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Allow me to use the motto “E pluribus unum” to support my topic today about the Government transformation process in the present age.

The meaning behind the motto was, probably, one of the reasons that led Pierre Eugene Du Simitiere in 1776 to suggest to use it on the new United States seal, at a time when the integration of the 13 independent colonies into a unified country was about to happen.

The concept of union is also stated on the logo of my soccer team, the S.L.Benfica of Lisbon, since 1904, reflecting the sports spirit that everyone counts.

Can we translate the same concept and meaning into the current challenges, present in our Public Sector space and most of all to the way Governments are incorporating the new demands on services and optimization?

Taking a brief look into the available documentation on the topic, we will find terms such as “One-stop Government”, “Joined-up Government” or “Whole of Government”, attempting to translate this transformation journey.

It is not a simple journey and not always successful due to different factors.

We live in a world with increasing demands on governments from three different sides. First, Citizens have become more knowledgeable, requiring full and detailed information and better quality services. Internally, the Public Servants requiring better solution, able to integrate information and to avoid redundant work, and finally yet importantly, the external factors of the financial markets, whose variables, out of their control requires for a tight budget control.  These three aspects are modelling the way governments are run, forcing the adoption of new ways of collaboration, aiming for better and a more cost effective operation.  

 

With all these variants, how can a Government implement their transformation?

I will focus this analysis by dividing my approach into four parts. Part one, having a look into the concept of the Whole of Government, the importance of the way how to setup the transformation framework and the necessary conditions to avoid failures.

In my next article (part two), I will exploring one of the most adopted framework models with different scenarios – Shared Service Centre.

With the context and the boundaries defined, I will turn the attention on how technology can support cost efficiency with tangible benefits and which common scenarios and available IT solutions can be used (part three and four).

Understanding the Whole of Government

The term “whole of government” is an umbrella concept, intended to find answers to the decades of fragmentation and silo approaches in public services. This new way of thinking aims for an integration and coordination of the parts, finding synergies and achieving effectiveness and efficiency in all Government operations.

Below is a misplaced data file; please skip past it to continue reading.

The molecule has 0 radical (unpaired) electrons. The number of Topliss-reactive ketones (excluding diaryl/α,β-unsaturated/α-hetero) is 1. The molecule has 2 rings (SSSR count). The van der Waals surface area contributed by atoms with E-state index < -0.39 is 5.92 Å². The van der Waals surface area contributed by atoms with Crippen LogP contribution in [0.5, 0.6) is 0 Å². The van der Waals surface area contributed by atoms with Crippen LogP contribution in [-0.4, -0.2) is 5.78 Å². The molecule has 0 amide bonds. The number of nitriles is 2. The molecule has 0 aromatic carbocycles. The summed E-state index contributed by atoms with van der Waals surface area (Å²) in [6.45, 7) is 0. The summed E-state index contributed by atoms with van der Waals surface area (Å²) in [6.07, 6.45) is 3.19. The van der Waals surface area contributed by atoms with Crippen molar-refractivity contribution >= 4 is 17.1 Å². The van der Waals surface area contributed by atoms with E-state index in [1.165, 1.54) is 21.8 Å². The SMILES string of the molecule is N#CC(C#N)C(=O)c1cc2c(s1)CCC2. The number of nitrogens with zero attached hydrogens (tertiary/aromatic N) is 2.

There seems to be a logic statement and it makes totally sense to push in this direction. So why is it so hard to implement such transformations?

We can find an initial answer based on the fact that it implies the collaboration between different departments, ministries and, finally, persons. The cultural aspect from different world regions needs to be take into consideration as well the political background, restricting the adoption of some scenarios that I will be speaking about, from a structural or strategic perspective.

Transformation needs to have clear and precise targets and definition of goals. Most of the times no clarity or too much ambition on the quick transformation motivates a rate of around 70% of transformation failures, according to a McKinsey Company study from 2013.

All transformation needs to have a good communication and promotion plan, engaging and explaining the impact of the affected parties, reducing the resistance to change and putting accountability on the leading ones but most important avoiding complexity over the scope.

Once this is granted, the sustainability of the transformation execution, with proper budget assignment, full engagement of the leaders and proving value with day-to-day achievements is mandatory.

The lack of achievements over these simple points motivates the failures on scale, through a lack of motivation, lack of management support from affected government areas and visibility to outside.

In summary, when transformation does not promote the understanding of the affected ones, aligning the structures and supporting systems, empowering people and developing the necessary skills within a clear commitment and motivation, failure is sure to happen.

 

Understanding the importance of clear goals and structured approach, which good examples can we find on government transformation?